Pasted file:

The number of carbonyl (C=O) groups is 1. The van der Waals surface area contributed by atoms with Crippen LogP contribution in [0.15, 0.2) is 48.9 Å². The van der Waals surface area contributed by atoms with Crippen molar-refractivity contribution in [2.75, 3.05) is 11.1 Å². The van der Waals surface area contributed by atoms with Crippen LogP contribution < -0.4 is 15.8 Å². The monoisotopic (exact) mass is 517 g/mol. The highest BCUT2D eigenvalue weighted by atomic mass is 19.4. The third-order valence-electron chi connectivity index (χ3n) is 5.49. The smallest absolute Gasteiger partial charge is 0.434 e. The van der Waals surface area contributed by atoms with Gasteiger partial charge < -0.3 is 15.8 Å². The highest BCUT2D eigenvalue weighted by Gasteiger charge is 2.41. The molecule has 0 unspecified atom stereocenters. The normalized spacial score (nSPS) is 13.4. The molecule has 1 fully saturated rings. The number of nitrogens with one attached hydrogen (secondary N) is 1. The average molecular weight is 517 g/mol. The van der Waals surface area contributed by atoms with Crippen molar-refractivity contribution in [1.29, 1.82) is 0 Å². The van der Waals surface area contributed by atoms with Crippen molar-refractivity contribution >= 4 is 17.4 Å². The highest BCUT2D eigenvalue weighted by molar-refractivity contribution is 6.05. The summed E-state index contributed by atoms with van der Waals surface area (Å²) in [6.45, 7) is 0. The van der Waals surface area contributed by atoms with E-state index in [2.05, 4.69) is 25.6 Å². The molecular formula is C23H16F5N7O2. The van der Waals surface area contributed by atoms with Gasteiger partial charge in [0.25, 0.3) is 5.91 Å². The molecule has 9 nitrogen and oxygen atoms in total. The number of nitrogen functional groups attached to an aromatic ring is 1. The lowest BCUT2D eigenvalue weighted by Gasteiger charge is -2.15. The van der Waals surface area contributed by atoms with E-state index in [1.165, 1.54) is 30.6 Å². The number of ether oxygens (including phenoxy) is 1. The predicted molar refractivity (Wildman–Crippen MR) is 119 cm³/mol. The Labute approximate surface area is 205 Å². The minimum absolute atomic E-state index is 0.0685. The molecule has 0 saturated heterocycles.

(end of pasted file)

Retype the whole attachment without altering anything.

The number of carbonyl (C=O) groups is 1. The van der Waals surface area contributed by atoms with Crippen LogP contribution in [0.15, 0.2) is 48.9 Å². The van der Waals surface area contributed by atoms with Crippen molar-refractivity contribution in [2.75, 3.05) is 11.1 Å². The van der Waals surface area contributed by atoms with Crippen LogP contribution < -0.4 is 15.8 Å². The monoisotopic (exact) mass is 517 g/mol. The highest BCUT2D eigenvalue weighted by atomic mass is 19.4. The third-order valence-electron chi connectivity index (χ3n) is 5.49. The smallest absolute Gasteiger partial charge is 0.434 e. The van der Waals surface area contributed by atoms with Gasteiger partial charge < -0.3 is 15.8 Å². The highest BCUT2D eigenvalue weighted by Gasteiger charge is 2.41. The molecule has 0 unspecified atom stereocenters. The normalized spacial score (nSPS) is 13.4. The molecule has 1 fully saturated rings. The number of nitrogens with one attached hydrogen (secondary N) is 1. The average molecular weight is 517 g/mol. The van der Waals surface area contributed by atoms with Crippen molar-refractivity contribution in [1.29, 1.82) is 0 Å². The van der Waals surface area contributed by atoms with Crippen molar-refractivity contribution >= 4 is 17.4 Å². The highest BCUT2D eigenvalue weighted by molar-refractivity contribution is 6.05. The summed E-state index contributed by atoms with van der Waals surface area (Å²) in [6.45, 7) is 0. The van der Waals surface area contributed by atoms with E-state index in [2.05, 4.69) is 25.6 Å². The molecular formula is C23H16F5N7O2. The van der Waals surface area contributed by atoms with Gasteiger partial charge in [0.25, 0.3) is 5.91 Å². The molecule has 9 nitrogen and oxygen atoms in total. The number of nitrogen functional groups attached to an aromatic ring is 1. The lowest BCUT2D eigenvalue weighted by Gasteiger charge is -2.15. The van der Waals surface area contributed by atoms with E-state index in [1.165, 1.54) is 30.6 Å². The number of ether oxygens (including phenoxy) is 1. The predicted molar refractivity (Wildman–Crippen MR) is 119 cm³/mol. The Labute approximate surface area is 205 Å². The minimum absolute atomic E-state index is 0.0685. The molecule has 0 saturated heterocycles.